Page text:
In this section we compare the available economic capital with the required risk capital in greater detail. Hannover Re calculates the economic equity as the difference between the market-consistent value of the assets and the market-consistent value of the liabilities. While fair values are available for most investments, the market-consistent valuation of reinsurance treaties necessitates a specific valuation model. We establish the market-consistent value of technical items as the present value of projected payments using actuarial methods. This is adjusted by a risk loading that factors in the fluctuation in future payments. Such fluctuations result from risks that cannot be hedged by means of capital market products, such as underwriting risks. For the discounting of future cash flows we use the risk-free basic yield curves without volatility adjustment or matching adjustment calculated in accordance with Solvency II rules. Market prices for options and guarantees embedded in insurance contracts are determined or approximated using option valuation models from the field of financial mathematics. The volume of these options and guarantees in our portfolio is, however, comparatively slight. The adjustments for assets under own management shown in the following table indicate the difference between fair value and book value of those investments recognised under IFRS at book values. Other adjustments encompass above all the deferred taxes. The available economic capital, which is available as liable capital for policyholders, is composed of the economic equity and the hybrid capital and includes the deduction of foreseeable dividends as required by Solvency II. Hybrid capital is recognised at market-consistent value as required by Solvency II, with changes in the own credit risk not being included in the valuation.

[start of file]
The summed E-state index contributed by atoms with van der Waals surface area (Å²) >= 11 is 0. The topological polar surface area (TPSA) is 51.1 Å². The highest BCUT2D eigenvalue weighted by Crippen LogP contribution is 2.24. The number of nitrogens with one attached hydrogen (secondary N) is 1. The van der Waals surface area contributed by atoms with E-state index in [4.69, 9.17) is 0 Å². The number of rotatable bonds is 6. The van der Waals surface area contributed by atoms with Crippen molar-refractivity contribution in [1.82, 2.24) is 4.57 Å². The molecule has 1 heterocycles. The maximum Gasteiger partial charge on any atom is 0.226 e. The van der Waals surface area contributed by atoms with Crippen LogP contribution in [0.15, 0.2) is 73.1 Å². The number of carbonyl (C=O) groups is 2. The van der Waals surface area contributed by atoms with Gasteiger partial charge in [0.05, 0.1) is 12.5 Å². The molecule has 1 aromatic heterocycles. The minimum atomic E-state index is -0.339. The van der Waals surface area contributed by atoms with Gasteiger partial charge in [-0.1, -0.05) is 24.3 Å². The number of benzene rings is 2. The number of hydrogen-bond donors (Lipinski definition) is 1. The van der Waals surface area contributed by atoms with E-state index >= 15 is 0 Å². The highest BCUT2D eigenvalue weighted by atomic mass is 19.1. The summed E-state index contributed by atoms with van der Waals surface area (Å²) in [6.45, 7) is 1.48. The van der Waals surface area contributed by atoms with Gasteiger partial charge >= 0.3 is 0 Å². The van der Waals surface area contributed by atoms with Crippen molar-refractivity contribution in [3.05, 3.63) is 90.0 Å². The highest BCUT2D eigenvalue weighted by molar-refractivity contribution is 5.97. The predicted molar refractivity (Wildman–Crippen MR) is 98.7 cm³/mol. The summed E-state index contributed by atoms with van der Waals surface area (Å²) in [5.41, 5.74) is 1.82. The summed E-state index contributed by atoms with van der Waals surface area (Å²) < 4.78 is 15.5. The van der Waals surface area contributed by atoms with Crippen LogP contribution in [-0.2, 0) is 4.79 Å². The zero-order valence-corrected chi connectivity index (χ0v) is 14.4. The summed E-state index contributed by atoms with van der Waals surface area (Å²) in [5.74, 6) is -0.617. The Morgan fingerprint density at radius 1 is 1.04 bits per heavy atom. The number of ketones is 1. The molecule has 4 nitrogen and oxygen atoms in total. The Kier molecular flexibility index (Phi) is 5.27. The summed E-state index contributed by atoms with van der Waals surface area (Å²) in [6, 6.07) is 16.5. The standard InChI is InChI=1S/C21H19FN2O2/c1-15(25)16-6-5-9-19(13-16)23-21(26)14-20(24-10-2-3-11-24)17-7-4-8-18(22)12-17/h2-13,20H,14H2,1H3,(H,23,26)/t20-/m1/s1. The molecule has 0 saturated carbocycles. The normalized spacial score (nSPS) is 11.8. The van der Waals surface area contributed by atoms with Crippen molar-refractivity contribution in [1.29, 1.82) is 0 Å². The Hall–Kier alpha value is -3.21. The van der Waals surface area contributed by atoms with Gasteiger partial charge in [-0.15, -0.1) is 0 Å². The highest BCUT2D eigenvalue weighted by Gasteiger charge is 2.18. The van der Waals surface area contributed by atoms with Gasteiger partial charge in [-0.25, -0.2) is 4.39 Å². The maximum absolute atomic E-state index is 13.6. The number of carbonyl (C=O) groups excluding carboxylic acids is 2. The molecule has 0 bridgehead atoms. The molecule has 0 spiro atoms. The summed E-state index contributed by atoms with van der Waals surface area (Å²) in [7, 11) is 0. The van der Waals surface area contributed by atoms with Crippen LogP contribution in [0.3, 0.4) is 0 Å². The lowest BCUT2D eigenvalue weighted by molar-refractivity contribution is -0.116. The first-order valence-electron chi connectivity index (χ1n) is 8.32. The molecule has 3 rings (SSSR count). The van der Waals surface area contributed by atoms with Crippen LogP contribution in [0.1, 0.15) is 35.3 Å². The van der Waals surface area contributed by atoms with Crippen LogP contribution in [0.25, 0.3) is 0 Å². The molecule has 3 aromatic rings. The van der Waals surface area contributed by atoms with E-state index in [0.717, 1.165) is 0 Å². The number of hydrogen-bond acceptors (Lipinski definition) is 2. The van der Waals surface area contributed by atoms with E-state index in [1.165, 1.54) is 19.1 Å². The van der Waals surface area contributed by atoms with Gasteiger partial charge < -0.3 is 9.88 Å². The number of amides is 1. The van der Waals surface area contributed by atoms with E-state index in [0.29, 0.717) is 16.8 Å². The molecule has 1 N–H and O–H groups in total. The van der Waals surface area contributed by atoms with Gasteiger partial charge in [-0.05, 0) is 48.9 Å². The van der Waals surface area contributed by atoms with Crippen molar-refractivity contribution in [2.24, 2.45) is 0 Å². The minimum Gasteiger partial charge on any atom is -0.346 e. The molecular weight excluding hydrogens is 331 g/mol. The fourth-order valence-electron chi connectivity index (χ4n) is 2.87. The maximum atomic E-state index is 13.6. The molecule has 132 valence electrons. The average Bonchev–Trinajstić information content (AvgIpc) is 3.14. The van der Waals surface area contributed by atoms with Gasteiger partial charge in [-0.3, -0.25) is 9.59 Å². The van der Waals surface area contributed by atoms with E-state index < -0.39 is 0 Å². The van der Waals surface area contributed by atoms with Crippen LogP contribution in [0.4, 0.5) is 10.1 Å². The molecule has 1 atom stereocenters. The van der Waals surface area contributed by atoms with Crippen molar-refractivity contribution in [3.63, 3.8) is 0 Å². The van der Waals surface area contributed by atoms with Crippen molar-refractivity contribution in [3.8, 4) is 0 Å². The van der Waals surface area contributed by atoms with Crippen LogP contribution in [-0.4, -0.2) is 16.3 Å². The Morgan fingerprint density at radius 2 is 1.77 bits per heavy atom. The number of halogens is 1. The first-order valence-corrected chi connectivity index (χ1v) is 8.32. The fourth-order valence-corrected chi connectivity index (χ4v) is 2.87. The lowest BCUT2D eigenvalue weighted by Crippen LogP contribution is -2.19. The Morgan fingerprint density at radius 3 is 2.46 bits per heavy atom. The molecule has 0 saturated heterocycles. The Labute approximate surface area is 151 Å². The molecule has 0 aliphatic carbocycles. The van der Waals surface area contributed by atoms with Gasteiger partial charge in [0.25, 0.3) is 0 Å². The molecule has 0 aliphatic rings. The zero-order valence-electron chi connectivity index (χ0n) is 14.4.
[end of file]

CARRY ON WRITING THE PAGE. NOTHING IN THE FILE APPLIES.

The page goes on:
|Reconciliation (economic capital / shareholders’ equity)
|in EUR million
|Shareholders' equity including minorities
|Adjustments for assets under own management
|Adjustments for technical provisions1
|Adjustments due to tax effects and other2
|Available economic capital3
|1 Adjustments for technical provisions including risk margin
2 In contrast to the Annual Report 2015 the deduction of foreseeable dividends is not included in this position, but shown separately.
3 The figures are based on the Solvency II reporting as of 31 December 2016. The related audits are at present (not fully) completed.
The available economic capital increased to EUR 13,484.9 million as at 31 December 2016 compared to EUR 12,614.7 million as at 30 September 2015. This was due principally to the successful business performance in the last five quarters as well as positive effects from the weakening of the euro against our major foreign currencies, in particular the US dollar. The economic valuation of the technical provisions is largely stable relative to the position as at 30 September 2015. The change in the other items derives primarily from an increased valuation of the subordinated liabilities attributable principally to the decline in Eurozone interest rates. Conversely, the value of the available capital from hybrid capital also rose. The changes relating to taxes resulted from the aforementioned valuation differences as well as from refinements in accounting policies. The deduction for foreseeable dividends is higher because allowance was not made for special dividends as at 30 September 2015.